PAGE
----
The big news out of Europe this morning, and the reason for the drag on the euro is an article in Der Spiegel, "Merkel's rules for bankruptcy" according to which Germany is now actively (and very secretly) pushing for a plan outlining a set of insolvency rules, which would require that private investors bear a portion of the rescue burden, and much more importantly, would see at least a partial give up in state sovereignty, where a new insolvency trustee (the "Berlin Club", which we fail to see at least for now, how it differs from the Paris Club) would take implicit control over and override a default nation's treasury, in essence pushing the bankrupt country into a form of Feudal vassal state-cum-reparations subservience. Welcome to financial warfare in the post-globalization period.
The first national bankruptcy on European soil in decades was only prevented because the remaining countries in the euro zone came to the aid of their faltering fellow member with billions in loans and loan guarantees. The chancellor, determined not to allow the Greek debacle to be repeated elsewhere, proposed the establishment of a procedure to ensure "orderly national bankruptcies." The German chancellor hoped that the plan would create "an important incentive for the euro-zone members to keep their budgets under control."
Finance Minister Wolfgang Schäuble, in complete agreement with Merkel, said: "We have to think about how, in an extreme situation, member states could become insolvent in an orderly fashion without threatening the euro zone as a whole."
The main reason for the initiative is, of course, Germany's taxpayers' increasing dissatisfaction with the growing financial burden they are forced to shoulder as more and more European countries succumb under the need to resort to a bailout of some sort:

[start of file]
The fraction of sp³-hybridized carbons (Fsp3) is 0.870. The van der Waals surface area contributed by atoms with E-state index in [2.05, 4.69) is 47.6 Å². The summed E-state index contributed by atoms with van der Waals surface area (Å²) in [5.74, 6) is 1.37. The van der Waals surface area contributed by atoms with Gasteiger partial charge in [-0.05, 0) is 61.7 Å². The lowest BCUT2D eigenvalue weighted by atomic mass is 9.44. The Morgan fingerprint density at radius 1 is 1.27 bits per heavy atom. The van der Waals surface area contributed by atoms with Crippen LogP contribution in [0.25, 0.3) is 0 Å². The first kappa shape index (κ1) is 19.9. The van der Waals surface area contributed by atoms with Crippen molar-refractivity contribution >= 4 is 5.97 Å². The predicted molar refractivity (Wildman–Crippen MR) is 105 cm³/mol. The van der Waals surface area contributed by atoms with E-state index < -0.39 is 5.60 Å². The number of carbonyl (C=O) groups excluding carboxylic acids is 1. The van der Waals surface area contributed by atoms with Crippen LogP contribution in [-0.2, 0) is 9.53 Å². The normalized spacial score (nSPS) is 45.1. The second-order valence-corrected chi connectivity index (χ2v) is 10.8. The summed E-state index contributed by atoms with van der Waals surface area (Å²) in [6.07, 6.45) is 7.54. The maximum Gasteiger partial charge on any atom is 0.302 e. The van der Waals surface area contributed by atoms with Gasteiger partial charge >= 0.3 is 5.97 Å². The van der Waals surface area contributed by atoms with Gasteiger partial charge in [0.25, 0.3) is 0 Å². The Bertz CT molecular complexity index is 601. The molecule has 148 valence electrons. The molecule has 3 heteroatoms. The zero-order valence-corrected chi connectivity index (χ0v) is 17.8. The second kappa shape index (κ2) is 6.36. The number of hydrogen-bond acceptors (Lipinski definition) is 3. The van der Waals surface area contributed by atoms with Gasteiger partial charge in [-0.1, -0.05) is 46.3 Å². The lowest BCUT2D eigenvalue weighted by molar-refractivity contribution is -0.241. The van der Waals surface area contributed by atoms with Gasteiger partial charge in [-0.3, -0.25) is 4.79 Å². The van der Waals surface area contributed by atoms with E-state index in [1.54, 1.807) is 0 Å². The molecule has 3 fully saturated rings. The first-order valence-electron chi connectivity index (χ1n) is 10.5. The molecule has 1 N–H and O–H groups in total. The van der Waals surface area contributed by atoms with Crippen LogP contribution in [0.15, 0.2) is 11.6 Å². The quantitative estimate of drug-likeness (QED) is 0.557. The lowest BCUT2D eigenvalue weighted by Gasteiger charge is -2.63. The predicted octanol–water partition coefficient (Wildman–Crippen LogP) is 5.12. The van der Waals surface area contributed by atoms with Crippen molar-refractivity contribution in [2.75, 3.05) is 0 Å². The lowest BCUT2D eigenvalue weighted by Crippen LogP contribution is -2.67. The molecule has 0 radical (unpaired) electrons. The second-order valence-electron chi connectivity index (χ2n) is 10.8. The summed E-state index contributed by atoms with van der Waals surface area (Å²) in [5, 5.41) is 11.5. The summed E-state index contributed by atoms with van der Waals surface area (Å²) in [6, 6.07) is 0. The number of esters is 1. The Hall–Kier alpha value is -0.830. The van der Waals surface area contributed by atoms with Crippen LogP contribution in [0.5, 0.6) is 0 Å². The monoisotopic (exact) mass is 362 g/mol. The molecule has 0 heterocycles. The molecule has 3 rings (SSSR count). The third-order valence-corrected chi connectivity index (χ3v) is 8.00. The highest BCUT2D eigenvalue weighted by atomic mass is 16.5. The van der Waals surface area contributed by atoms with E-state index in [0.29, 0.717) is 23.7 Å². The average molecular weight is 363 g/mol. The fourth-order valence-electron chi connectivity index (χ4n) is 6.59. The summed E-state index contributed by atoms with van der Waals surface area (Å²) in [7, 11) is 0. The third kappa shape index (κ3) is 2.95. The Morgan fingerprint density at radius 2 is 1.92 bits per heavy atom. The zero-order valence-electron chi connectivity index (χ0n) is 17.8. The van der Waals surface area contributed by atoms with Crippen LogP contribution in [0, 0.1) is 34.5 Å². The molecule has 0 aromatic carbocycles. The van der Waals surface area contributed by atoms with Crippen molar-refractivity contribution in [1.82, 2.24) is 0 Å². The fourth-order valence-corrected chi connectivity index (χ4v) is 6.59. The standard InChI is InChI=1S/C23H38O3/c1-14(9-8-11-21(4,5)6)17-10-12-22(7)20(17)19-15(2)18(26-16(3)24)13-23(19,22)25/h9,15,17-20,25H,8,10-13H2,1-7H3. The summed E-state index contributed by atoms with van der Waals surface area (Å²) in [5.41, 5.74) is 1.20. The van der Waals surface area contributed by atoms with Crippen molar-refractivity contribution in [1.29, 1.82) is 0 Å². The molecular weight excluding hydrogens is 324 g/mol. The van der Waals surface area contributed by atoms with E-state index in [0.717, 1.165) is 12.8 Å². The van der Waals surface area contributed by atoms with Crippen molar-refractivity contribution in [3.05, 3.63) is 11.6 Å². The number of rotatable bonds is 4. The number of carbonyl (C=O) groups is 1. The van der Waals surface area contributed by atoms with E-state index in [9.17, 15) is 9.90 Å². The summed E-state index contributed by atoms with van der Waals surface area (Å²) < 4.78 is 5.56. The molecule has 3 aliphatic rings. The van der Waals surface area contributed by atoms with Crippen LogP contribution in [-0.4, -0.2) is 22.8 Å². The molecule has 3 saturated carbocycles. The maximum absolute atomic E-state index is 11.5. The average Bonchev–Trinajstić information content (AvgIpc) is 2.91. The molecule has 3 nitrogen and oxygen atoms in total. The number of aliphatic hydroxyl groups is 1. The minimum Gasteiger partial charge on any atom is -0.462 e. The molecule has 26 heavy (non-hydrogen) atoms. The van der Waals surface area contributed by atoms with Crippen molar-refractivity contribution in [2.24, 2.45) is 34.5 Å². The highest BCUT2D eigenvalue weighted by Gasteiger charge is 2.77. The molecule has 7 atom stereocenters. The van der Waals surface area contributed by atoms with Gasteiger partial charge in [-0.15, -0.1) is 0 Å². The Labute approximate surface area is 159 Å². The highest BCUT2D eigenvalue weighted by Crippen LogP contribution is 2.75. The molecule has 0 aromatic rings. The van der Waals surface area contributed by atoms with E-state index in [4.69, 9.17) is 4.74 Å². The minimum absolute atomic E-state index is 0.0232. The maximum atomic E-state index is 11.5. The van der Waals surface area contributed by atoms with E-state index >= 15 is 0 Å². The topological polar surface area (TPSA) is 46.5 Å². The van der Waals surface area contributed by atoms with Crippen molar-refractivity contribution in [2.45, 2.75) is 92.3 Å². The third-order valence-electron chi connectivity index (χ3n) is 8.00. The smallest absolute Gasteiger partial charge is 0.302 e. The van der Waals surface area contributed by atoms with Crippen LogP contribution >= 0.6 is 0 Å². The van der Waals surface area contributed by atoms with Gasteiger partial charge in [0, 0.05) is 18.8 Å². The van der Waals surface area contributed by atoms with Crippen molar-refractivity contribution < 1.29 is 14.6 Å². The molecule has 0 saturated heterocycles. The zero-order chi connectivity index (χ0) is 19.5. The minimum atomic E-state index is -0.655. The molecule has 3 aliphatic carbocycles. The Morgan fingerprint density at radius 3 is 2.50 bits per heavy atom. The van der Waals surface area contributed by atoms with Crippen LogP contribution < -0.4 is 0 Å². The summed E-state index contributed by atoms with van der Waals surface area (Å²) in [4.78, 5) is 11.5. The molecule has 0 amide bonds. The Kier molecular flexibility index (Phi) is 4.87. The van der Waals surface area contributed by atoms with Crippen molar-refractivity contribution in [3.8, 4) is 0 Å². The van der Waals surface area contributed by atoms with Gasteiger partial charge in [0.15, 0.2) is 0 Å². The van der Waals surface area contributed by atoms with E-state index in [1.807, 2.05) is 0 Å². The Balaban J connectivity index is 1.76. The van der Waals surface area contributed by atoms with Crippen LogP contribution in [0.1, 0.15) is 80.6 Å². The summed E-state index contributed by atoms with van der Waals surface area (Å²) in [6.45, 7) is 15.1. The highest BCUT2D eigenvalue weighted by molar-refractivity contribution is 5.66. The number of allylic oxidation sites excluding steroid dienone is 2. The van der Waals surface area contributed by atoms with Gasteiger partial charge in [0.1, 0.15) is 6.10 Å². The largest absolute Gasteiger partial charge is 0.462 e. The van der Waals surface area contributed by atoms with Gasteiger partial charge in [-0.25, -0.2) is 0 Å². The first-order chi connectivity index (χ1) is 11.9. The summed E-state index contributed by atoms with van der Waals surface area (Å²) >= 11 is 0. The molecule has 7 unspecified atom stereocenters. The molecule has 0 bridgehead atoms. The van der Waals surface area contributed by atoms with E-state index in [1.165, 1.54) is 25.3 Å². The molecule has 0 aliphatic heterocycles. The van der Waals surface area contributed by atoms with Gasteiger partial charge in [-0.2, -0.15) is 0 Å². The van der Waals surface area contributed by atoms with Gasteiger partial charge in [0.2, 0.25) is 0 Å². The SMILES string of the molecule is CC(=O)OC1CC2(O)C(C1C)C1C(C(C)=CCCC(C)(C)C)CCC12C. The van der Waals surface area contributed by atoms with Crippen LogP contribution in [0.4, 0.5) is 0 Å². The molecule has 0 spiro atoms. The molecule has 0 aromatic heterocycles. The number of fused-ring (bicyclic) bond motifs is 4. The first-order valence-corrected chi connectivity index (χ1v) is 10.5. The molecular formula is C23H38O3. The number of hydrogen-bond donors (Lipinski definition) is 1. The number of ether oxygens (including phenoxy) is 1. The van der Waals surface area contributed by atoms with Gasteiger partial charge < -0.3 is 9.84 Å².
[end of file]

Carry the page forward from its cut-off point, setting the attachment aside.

The effort is necessary, because important safety measures to protect the common currency are not working. The Stability and Growth Pact, which was intended to nip excessive government borrowing in the bud, proved to be largely worthless. Some of the monetary union's ironclad principles were ignored, including a rule that prohibits member states from coming to the aid of others in financial difficulties. It was only with political tricks of questionable legitimacy that the euro-zone countries managed to ward off the crisis in the short term, but by no means has it been overcome. German taxpayers, in particular, could face enormous burdens if the current measures fail. Under the provisions of the bailout package, Germany has pledged up to €170 billion.
With her plans for orderly national bankruptcies, Merkel intends to eliminate these vulnerabilities within the monetary union. She hopes to install a procedure under which a bankrupt country could be restructured in the future. She also wants to prevent the rescue program from becoming a permanent fixture in the future and, as a result, a chronic threat to the German federal budget.
The reason why this new "resolution" approach has not gained a much broader mainstream media coverage is that Merkel, afraid it may send a wrong vote of no confidence signal to the European bail out plan, is working under strict secrecy:
Despite the urgency of the problem, the German government must take a cautious approach. The chancellor is worried that her deliberations could be seen as a vote of no confidence in the European bailout package, which is why she is treating the plans with such secrecy. Less than a dozen experts from various parts of the government are even familiar with the matter.
Her goal is to structure the plans as a further development of, rather than an alternative to the bailout package. Work on the project has already made a lot of progress. A concept based on preliminary work carried out by the Finance and Justice Ministries is already being circulated at the Chancellery.
If the plans are implemented, banks and investors will not be the only ones bearing the burden when countries in the euro zone encounter financial difficulties. The debt-ridden countries themselves will also have to make substantial sacrifices, and their governments will cede some of their power. The experts propose a two-step procedure. In describing the goals of this approach, Schäuble says: "Whenever a company files for bankruptcy, the creditors must relinquish a portion of their claims. The same should apply in cases of national bankruptcy."
So the next logical question once a country enters into bankruptcy mode, is who will be the trustee? Merkel already has a plan for that too - the Berlin Club.